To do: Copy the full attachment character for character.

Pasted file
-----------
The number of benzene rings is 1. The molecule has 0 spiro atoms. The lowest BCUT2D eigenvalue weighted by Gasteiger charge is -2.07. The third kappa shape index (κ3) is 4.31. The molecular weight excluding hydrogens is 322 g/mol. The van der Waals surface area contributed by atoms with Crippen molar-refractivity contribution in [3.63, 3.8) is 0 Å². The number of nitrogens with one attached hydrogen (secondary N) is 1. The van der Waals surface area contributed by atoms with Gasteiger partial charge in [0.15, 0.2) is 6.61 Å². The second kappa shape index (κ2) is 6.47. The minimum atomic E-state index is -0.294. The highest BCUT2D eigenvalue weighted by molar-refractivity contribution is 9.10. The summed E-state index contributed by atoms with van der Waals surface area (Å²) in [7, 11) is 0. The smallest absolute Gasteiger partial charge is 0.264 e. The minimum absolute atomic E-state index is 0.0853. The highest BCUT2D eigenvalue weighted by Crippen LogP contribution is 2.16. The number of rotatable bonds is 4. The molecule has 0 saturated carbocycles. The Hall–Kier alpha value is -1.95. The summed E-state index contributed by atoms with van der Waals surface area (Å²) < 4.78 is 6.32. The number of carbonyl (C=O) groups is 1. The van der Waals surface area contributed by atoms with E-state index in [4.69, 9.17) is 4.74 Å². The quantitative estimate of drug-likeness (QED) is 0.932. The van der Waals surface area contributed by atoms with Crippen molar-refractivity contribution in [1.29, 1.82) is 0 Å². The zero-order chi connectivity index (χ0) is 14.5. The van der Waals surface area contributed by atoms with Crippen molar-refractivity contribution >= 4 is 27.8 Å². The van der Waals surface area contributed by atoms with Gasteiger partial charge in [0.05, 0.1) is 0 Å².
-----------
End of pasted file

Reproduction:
The number of benzene rings is 1. The molecule has 0 spiro atoms. The lowest BCUT2D eigenvalue weighted by Gasteiger charge is -2.07. The third kappa shape index (κ3) is 4.31. The molecular weight excluding hydrogens is 322 g/mol. The van der Waals surface area contributed by atoms with Crippen molar-refractivity contribution in [3.63, 3.8) is 0 Å². The number of nitrogens with one attached hydrogen (secondary N) is 1. The van der Waals surface area contributed by atoms with Gasteiger partial charge in [0.15, 0.2) is 6.61 Å². The second kappa shape index (κ2) is 6.47. The minimum atomic E-state index is -0.294. The highest BCUT2D eigenvalue weighted by molar-refractivity contribution is 9.10. The summed E-state index contributed by atoms with van der Waals surface area (Å²) in [7, 11) is 0. The smallest absolute Gasteiger partial charge is 0.264 e. The minimum absolute atomic E-state index is 0.0853. The highest BCUT2D eigenvalue weighted by Crippen LogP contribution is 2.16. The number of rotatable bonds is 4. The molecule has 0 saturated carbocycles. The Hall–Kier alpha value is -1.95. The summed E-state index contributed by atoms with van der Waals surface area (Å²) < 4.78 is 6.32. The number of carbonyl (C=O) groups is 1. The van der Waals surface area contributed by atoms with E-state index in [4.69, 9.17) is 4.74 Å². The quantitative estimate of drug-likeness (QED) is 0.932. The van der Waals surface area contributed by atoms with Crippen molar-refractivity contribution in [1.29, 1.82) is 0 Å². The zero-order chi connectivity index (χ0) is 14.5. The van der Waals surface area contributed by atoms with Crippen molar-refractivity contribution >= 4 is 27.8 Å². The van der Waals surface area contributed by atoms with Gasteiger partial charge in [0.05, 0.1) is 0 Å².